Health

Asthma workshop

Do you want to have your say about new asthma services?

KSSAHSN* want to hear from you about your own experiences of healthcare and think about how technology could support you in managing and improving your health and well-being.

This workshop will be one of several, looking at new ways to improve the lives of people living with one or more conditions including asthma, cardiovascular disease, Chronic obstructive pulmonary disease and diabetes.

  • Thursday 26th September 2019,
  • 10:00 am – 12:00 pm
  • The Kings Studio,
    Aylesford Village Community Centre,
    25 Forstal Road, Aylesford, Kent, ME20 7AU

If you would like more information or to book a place, please contact:

  • designandlearningcentre @kent.gov.uk
  • 07920873682

* Kent Surrey Sussex Academic Health Science Network

Survey: website for adults with Type 2 diabetes

Creating a new website for adults with Type 2 diabetes

NHS England
Closes: 2 September 2019

NHS England and Improvement, Public Health England and Diabetes UK are launching a new online self-management website for adults living with type 2 diabetes.

The website will:

  • Provide education and information about type 2 diabetes and its treatments
  • Offer content on managing your mood and stress
  • Help with adopting and maintaining healthy behaviours (e.g. diet, exercise).

NHS England would love to have your help in making the website as useful as possible.

This survey will take less than five minutes to complete and your answers will help to shape the new website.

Your responses will be completely anonymous and there are no right or wrong answers. They just want the benefit of your opinions and experiences.

Take part in the survey here

Survey on services for children and young people

Transforming health and social care in Kent and Medway

Opens: 10 August 2019
Closes: 23 August 2019

The NHS and local councils want to transform health and care services for children and young people and are calling on local people to get involved and help.

A recent Healthwatch survey showed children and young people in Kent and Medway want their voice to be heard when local services are designed, and the NHS has launched a survey to enable this. Dr Bob Bowes, a GP in Tunbridge Wells and Clinical Chair for Kent and Medway Sustainability and Transformation Partnership said: “We want local children, young people and their parents and carers to help us design services which are fit for the future to give children and young people the best start in life.

“They really can make a difference and we want suggestions for how we can improve.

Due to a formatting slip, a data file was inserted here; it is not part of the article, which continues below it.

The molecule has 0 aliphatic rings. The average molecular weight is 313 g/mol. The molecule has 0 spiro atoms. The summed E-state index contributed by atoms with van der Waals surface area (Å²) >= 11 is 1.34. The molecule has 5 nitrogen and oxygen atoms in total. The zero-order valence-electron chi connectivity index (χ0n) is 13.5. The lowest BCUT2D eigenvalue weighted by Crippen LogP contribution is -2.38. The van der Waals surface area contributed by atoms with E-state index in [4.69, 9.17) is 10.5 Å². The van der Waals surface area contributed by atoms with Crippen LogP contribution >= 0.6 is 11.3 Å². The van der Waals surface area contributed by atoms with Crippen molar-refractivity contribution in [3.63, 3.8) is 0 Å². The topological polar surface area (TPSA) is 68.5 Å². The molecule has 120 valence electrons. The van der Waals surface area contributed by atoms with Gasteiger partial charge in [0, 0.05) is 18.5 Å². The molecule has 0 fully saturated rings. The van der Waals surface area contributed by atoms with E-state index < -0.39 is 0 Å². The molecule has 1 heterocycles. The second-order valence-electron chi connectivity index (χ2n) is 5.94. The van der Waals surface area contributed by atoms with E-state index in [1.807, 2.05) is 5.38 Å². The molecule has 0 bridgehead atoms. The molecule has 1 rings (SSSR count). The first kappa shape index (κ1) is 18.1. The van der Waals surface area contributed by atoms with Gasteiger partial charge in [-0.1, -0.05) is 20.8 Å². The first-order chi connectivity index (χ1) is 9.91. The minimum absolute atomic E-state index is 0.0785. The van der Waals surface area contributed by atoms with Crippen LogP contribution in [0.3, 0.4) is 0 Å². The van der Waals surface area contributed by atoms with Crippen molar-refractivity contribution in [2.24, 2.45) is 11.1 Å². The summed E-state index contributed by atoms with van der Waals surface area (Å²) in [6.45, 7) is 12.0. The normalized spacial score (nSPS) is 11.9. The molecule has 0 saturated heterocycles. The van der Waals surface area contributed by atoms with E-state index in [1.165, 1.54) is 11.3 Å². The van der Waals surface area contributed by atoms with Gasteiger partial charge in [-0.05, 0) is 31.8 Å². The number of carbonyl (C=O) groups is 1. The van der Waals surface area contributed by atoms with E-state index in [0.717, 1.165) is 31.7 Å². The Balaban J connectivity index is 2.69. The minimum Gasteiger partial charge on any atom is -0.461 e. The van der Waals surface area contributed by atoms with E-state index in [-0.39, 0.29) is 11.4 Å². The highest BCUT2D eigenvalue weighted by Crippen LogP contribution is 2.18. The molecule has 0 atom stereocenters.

“We need your help to tell us what already works well in the current system, and what doesn’t.”

The survey, which is open to children and young people from birth to 25 and their parents and carers, will help the NHS and local councils decide the priorities for future improvements to children’s services. The survey takes around 10 minutes to fill in and will close on Friday, 23 August.

There is a version for:

The NHS is keen to get feedback from children and young people of all ages as well as their parents and carers.

Kent County Council and Medway Council are working together with the NHS to improve services.

Cllr Josie Iles, Medway Council’s Portfolio Holder for Children’s Services, said: “We are pleased to be working with partners to further develop a collective understanding of the needs of children and young people in Kent and Medway.”

Consultation: Organs excluded from the opt-out organ donation

Opt-out organ donation: organs and tissues excluded from the new system

Department of Health and Social Care

Opened: 29 April 2019
Closes: 22 July 2019

This consultation is to ask you if the government is excluding the right organs and tissues from opt-out organ donation. We would like you to answer five questions about what you think should happen.

The government recently passed a law to change the rules for organ donation in England from 2020. The law introduced a system commonly called “opt-out” or “deemed consent”.

From 2020, everyone in England over the age of 18 will be considered to be in favour of donating their organs and tissue after death unless they:

  • have said they do not want to donate (opted out)
  • have appointed someone to decide for them after death
  • are in an excluded group

When the law was passing through Parliament, the government agreed that the law would only apply to routine transplants, and not novel or rare transplants.

The government proposes that novel or rare transplants will still require express consent. This means you or someone representing you must explicitly give permission for your organs or tissues to be donated for novel or rare transplants. Such transplants also cover what is called Advanced Therapy Medicinal Products (ATMP). This is when tissues, cells and genes are manipulated in a laboratory for treatment of a disease or injury. Some of the tissues and cells come from deceased donors.

This consultation is to ask you if the government is excluding the right organs and tissues. They would like you to answer five questions about what you think should happen.